Understanding what is included in maintenance planning will enable your program to be successful.
Maintenance planning = doing things right. Identifying and addressing any possible issues ahead of time enables our craft to complete work quickly and correctly.
Maintenance planning identifies the what, why and the how. These three items allow the planner to identify most potential issues and provide the information, and materials to avoid them.
Working with various operations, I have often seen the line between planning & scheduling blurred.
What separates the successful operations is knowing the difference and ensuring that each is managed and executed differently. The successful sites also ensure the two distinct but critical functions are properly integrated.
Once an operation understands the difference, they can embark on a journey of improvement. So what does planning consist of?
Planning consists of four key functions, defining the-
- What- defines what work needs to be done, what materials, tools, equipment, and documentation will be required. Most of the issues the craft face are related to the lack of the above items. Clearly defining what the work is allows the planner to identify what specific materials will be and may be required to do the work. It also allows the planner to identify if the task can be completed with basic hand tools or if specialty tools may be required. Lastly, the planner is able to identify and provide any drawings, specifications or other documentation that may be helpful to the craft.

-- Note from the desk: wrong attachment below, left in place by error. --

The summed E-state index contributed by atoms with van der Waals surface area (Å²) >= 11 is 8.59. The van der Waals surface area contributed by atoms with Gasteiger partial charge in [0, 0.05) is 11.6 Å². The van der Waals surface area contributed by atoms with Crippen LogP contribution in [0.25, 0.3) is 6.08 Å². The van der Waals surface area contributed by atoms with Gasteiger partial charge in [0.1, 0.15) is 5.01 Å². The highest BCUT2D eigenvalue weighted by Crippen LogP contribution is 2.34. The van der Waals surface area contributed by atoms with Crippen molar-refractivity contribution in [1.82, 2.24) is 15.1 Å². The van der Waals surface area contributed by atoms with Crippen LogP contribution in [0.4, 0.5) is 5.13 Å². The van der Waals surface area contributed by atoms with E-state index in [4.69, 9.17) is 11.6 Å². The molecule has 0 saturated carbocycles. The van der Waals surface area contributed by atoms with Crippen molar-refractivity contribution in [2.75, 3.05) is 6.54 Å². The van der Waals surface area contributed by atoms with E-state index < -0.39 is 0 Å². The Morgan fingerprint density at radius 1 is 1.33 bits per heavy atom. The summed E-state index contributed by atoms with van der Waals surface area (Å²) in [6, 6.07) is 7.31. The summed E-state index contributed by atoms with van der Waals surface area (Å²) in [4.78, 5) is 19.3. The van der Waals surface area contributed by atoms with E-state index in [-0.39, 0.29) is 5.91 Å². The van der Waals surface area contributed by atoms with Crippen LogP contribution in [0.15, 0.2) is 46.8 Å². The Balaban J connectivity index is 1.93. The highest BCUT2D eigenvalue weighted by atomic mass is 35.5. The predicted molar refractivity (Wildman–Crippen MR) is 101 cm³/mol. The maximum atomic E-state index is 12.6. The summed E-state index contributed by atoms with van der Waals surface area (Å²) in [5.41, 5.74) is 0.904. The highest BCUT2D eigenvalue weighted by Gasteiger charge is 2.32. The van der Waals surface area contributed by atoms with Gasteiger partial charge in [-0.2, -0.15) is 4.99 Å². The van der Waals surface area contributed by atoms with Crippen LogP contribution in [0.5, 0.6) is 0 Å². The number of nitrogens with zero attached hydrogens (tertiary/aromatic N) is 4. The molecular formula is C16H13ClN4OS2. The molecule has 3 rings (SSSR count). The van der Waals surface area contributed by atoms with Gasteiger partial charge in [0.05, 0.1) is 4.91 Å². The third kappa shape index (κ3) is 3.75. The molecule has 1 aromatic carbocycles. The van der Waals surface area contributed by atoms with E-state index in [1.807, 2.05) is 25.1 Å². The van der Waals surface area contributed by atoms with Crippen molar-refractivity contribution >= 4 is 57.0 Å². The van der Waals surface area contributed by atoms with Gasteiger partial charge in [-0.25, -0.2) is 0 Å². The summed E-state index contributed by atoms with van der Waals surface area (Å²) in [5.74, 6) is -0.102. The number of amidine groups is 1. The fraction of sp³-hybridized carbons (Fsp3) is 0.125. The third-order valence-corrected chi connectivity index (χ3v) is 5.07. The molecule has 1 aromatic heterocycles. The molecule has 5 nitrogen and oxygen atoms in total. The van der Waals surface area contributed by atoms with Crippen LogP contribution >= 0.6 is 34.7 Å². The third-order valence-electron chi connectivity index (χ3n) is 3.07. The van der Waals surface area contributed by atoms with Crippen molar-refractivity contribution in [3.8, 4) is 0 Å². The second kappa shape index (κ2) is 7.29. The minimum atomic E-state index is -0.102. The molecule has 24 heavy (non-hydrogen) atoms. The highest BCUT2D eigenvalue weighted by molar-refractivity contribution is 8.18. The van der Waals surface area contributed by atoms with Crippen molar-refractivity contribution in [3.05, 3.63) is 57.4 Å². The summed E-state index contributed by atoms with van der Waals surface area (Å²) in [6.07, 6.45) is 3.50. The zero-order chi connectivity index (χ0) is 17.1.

- Why- defines the reason we chose a particular approach. This may be why we are replacing a valve instead of a seat. It provides context to the individual doing the work, so they understand why they are doing that particular task. This does not have to be long and can be a simple sentence or two. Without this, the mechanic may choose to replace the seat, when in fact we have damaged 3 seats in the past month in the same valve.
- How- defines how the work should be completed. This is often a foggy area in Maintenance Planning, but ensuring that the work is repeatable is critical to the long-term reliability of the plant. We have skilled individuals doing the work, but if each one does it differently, we will not be able to address any startup failures. It also serves as a tool to pass knowledge along to the newer generation of craft.
- PDCA- Plan-Do-Check-Act is the process of completing a task and updating the plan to further improve the job in the future. This ensures that we arrive at the safest, most effective and efficient way to complete the work,
Knowing what a proper planning program consists of, where is your biggest gap in planning? What can you do to change it?
Remember, to find success, you must first solve the problem, then achieve the implementation of the solution, and finally sustain winning results.
I’m James Kovacevic
Solve, Achieve, Sustain
Thobo Kgoboge says
Just need a book to learn more about Maintenance Planning
Fred Schenkelberg says
check out the article by Mike Sondalini “Review: The Maintenance Planning and Scheduling Handbook by Doc Palmer”
Book being reviewed is “Maintenance Planning and Scheduling Handbook 3/E” by Doc Palmer
Omar A. H says
Kindly a quick one…do you have sample excel workbook for PM. I look for one for guidance. Thanks to share if readily have a copy.
Hi please I need maintenance planning book to learn more about the course sir.